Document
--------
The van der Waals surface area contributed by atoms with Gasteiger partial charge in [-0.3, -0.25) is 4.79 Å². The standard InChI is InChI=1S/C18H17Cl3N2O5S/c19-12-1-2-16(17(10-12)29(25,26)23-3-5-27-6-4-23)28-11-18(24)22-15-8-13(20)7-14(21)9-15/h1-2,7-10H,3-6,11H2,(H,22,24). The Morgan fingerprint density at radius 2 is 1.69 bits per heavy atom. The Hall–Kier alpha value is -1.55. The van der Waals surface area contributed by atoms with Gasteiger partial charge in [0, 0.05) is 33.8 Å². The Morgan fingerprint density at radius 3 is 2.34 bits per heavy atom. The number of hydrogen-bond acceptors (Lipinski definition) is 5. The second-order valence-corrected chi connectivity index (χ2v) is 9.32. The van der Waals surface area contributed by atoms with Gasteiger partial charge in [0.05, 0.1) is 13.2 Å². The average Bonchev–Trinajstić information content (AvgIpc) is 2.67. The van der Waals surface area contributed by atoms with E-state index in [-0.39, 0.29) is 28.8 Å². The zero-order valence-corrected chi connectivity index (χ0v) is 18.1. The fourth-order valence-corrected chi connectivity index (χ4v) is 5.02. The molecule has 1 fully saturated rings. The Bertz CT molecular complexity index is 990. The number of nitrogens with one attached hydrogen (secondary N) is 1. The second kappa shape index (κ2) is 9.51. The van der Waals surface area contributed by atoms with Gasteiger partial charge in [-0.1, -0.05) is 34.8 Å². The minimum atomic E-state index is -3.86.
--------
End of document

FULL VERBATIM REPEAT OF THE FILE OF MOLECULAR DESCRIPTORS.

The van der Waals surface area contributed by atoms with Gasteiger partial charge in [-0.3, -0.25) is 4.79 Å². The standard InChI is InChI=1S/C18H17Cl3N2O5S/c19-12-1-2-16(17(10-12)29(25,26)23-3-5-27-6-4-23)28-11-18(24)22-15-8-13(20)7-14(21)9-15/h1-2,7-10H,3-6,11H2,(H,22,24). The Morgan fingerprint density at radius 2 is 1.69 bits per heavy atom. The Hall–Kier alpha value is -1.55. The van der Waals surface area contributed by atoms with Gasteiger partial charge in [0, 0.05) is 33.8 Å². The Morgan fingerprint density at radius 3 is 2.34 bits per heavy atom. The number of hydrogen-bond acceptors (Lipinski definition) is 5. The second-order valence-corrected chi connectivity index (χ2v) is 9.32. The van der Waals surface area contributed by atoms with Gasteiger partial charge in [0.05, 0.1) is 13.2 Å². The average Bonchev–Trinajstić information content (AvgIpc) is 2.67. The van der Waals surface area contributed by atoms with E-state index in [-0.39, 0.29) is 28.8 Å². The zero-order valence-corrected chi connectivity index (χ0v) is 18.1. The fourth-order valence-corrected chi connectivity index (χ4v) is 5.02. The molecule has 1 fully saturated rings. The Bertz CT molecular complexity index is 990. The number of nitrogens with one attached hydrogen (secondary N) is 1. The second kappa shape index (κ2) is 9.51. The van der Waals surface area contributed by atoms with Gasteiger partial charge in [-0.1, -0.05) is 34.8 Å². The minimum atomic E-state index is -3.86.